This George III Cartwheel penny was probably taken from the pocket of an infantryman at Waterloo. The penny had been hit by a musket ball at right angles denting the copper and bringing the ball to a complete stop, thus probably preventing the man’s death. Nothing is known of the soldier concerned. He was possibly killed in action, even if not perhaps by the ball that hit the penny.

These massive penny coins were minted in Birmingham. They display George III facing right on one side and Britannia facing left on the other. The idea behind the penny’s broad raised rim was to protect the coin from wear. The “Incuse Inscriptions” (punched into the metal rather than standing proud) were designed to make forgery more difficult because previous pennies were widely forged.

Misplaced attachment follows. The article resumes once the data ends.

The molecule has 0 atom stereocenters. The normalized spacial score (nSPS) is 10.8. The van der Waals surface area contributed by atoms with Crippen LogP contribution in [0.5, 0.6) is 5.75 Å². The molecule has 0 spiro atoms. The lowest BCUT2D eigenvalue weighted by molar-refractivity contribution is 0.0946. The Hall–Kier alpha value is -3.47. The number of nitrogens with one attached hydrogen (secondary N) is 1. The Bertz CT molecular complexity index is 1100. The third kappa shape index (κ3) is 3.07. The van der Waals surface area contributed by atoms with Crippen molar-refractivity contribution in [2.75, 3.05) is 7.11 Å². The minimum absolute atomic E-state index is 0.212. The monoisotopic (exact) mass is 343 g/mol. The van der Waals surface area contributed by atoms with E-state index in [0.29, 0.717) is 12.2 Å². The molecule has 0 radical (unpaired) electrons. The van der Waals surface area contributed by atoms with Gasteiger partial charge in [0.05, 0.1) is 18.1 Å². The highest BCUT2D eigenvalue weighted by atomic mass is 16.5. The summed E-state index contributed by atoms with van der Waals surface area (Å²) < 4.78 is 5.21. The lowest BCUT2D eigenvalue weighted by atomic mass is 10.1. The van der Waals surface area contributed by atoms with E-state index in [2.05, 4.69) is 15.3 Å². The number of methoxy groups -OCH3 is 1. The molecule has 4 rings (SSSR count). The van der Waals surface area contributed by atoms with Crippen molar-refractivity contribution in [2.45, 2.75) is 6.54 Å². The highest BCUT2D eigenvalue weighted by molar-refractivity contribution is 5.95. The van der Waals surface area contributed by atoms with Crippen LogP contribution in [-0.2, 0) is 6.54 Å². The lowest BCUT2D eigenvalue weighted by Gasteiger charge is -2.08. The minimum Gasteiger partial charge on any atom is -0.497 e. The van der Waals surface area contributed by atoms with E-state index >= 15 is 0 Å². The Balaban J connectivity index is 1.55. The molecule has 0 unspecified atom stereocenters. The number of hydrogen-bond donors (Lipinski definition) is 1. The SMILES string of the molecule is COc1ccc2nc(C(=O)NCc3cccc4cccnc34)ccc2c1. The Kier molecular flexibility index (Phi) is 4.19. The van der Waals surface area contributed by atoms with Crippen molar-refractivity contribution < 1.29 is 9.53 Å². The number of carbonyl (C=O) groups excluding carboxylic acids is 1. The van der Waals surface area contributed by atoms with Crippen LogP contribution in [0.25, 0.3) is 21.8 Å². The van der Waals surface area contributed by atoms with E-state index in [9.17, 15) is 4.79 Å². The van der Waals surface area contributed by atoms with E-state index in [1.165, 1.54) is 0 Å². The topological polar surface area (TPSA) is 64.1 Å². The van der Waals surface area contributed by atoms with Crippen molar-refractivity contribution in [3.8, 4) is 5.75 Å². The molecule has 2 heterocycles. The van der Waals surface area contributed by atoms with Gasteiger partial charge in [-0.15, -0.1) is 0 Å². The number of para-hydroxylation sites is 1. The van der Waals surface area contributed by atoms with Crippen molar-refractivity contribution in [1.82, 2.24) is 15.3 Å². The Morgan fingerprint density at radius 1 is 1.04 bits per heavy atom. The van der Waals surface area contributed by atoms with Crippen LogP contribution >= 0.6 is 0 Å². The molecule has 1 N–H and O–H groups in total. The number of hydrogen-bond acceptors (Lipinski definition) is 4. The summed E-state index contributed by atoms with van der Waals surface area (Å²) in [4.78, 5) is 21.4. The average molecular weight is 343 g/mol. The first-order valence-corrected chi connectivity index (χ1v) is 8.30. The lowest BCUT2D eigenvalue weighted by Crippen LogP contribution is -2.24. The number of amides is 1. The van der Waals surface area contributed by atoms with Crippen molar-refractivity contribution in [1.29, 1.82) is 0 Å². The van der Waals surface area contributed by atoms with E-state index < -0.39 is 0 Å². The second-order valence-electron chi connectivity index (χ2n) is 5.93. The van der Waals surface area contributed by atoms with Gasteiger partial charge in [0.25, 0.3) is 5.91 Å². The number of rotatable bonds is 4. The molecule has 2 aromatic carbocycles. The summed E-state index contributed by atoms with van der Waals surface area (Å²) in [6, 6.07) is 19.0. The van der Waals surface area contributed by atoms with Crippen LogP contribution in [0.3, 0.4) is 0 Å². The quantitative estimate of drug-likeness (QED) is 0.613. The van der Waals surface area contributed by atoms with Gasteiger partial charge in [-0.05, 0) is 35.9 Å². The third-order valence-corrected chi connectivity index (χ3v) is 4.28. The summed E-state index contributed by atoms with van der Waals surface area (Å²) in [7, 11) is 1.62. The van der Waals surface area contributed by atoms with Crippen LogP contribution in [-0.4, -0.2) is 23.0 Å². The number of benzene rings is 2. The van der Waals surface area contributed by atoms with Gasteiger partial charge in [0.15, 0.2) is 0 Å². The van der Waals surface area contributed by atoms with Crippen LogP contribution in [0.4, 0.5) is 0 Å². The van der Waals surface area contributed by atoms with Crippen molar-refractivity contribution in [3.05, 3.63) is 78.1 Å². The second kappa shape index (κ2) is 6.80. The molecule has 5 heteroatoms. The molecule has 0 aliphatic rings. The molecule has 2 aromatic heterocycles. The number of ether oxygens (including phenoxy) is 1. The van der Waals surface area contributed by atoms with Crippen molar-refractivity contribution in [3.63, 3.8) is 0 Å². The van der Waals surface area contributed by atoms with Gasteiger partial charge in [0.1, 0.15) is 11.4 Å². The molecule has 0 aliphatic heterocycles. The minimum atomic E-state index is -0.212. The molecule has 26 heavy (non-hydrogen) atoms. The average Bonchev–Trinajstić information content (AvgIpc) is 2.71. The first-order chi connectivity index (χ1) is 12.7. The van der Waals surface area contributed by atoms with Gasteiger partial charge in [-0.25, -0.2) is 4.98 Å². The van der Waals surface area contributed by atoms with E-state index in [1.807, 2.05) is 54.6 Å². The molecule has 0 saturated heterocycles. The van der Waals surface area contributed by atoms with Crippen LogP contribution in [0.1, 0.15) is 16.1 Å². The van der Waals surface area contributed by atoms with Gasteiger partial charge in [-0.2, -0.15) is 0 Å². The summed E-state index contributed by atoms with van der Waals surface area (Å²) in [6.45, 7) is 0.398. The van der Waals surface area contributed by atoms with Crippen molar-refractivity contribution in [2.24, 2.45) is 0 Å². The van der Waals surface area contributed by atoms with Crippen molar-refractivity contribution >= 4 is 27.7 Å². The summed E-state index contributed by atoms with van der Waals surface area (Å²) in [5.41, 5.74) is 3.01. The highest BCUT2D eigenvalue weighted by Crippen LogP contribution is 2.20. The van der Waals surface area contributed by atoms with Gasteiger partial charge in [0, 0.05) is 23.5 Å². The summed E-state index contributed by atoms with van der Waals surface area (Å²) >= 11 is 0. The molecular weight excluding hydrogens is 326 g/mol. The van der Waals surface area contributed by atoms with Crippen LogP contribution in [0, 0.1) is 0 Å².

These large, heavy pennies (weight 10 oz avoirdupois, diameter 36mm and 5mm depth) were designed to restore confidence in the coinage.  The intrinsic value of the copper content plus production costs equalled the nominal value of the coin. They were struck over several years but always carried 1797 as the date.

Today each penny would be worth approximately £1.50, based on the relative cost of bread.  An Infantryman in 1800 would be paid 8d a day but after “off reckonings” or deductions for uniforms etc. and “stoppages” including taxes to the Paymaster General, he would be lucky to left with 5d or approximately £7.50.

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This object is in the collection of National Army Museum